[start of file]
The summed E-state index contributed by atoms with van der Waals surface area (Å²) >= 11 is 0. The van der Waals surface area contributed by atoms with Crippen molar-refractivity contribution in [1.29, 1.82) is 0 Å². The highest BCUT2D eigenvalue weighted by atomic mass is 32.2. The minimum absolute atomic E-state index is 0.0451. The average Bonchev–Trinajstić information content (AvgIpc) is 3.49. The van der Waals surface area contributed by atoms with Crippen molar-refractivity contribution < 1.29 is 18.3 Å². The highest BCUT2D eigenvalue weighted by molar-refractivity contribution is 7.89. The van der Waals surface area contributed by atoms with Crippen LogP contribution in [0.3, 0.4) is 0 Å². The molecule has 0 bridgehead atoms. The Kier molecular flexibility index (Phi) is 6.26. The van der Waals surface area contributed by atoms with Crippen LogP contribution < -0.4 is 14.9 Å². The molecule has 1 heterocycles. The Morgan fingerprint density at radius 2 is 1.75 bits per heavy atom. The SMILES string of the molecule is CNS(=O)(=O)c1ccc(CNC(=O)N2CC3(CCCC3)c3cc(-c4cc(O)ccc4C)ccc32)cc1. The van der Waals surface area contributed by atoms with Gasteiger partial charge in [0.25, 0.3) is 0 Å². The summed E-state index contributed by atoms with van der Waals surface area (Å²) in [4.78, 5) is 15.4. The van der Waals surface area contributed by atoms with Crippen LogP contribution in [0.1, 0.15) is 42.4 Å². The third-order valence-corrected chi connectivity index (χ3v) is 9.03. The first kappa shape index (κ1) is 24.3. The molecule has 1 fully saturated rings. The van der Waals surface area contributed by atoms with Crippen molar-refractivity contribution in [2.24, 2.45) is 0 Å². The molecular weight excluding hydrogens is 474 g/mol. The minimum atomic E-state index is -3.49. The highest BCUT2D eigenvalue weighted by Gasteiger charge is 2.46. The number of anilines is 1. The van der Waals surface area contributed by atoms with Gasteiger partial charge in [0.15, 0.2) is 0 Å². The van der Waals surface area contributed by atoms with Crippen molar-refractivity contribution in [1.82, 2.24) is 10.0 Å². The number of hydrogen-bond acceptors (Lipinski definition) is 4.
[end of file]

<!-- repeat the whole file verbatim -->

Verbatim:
The summed E-state index contributed by atoms with van der Waals surface area (Å²) >= 11 is 0. The van der Waals surface area contributed by atoms with Crippen molar-refractivity contribution in [1.29, 1.82) is 0 Å². The highest BCUT2D eigenvalue weighted by atomic mass is 32.2. The minimum absolute atomic E-state index is 0.0451. The average Bonchev–Trinajstić information content (AvgIpc) is 3.49. The van der Waals surface area contributed by atoms with Crippen molar-refractivity contribution < 1.29 is 18.3 Å². The highest BCUT2D eigenvalue weighted by molar-refractivity contribution is 7.89. The van der Waals surface area contributed by atoms with Crippen LogP contribution in [0.3, 0.4) is 0 Å². The molecule has 0 bridgehead atoms. The Kier molecular flexibility index (Phi) is 6.26. The van der Waals surface area contributed by atoms with Crippen LogP contribution < -0.4 is 14.9 Å². The molecule has 1 heterocycles. The Morgan fingerprint density at radius 2 is 1.75 bits per heavy atom. The SMILES string of the molecule is CNS(=O)(=O)c1ccc(CNC(=O)N2CC3(CCCC3)c3cc(-c4cc(O)ccc4C)ccc32)cc1. The van der Waals surface area contributed by atoms with Gasteiger partial charge in [0.25, 0.3) is 0 Å². The summed E-state index contributed by atoms with van der Waals surface area (Å²) in [4.78, 5) is 15.4. The van der Waals surface area contributed by atoms with Crippen LogP contribution in [0.1, 0.15) is 42.4 Å². The third-order valence-corrected chi connectivity index (χ3v) is 9.03. The first kappa shape index (κ1) is 24.3. The molecule has 1 fully saturated rings. The van der Waals surface area contributed by atoms with Crippen molar-refractivity contribution in [2.24, 2.45) is 0 Å². The molecular weight excluding hydrogens is 474 g/mol. The minimum atomic E-state index is -3.49. The highest BCUT2D eigenvalue weighted by Gasteiger charge is 2.46. The number of anilines is 1. The van der Waals surface area contributed by atoms with Gasteiger partial charge in [0.15, 0.2) is 0 Å². The van der Waals surface area contributed by atoms with Crippen molar-refractivity contribution in [1.82, 2.24) is 10.0 Å². The number of hydrogen-bond acceptors (Lipinski definition) is 4.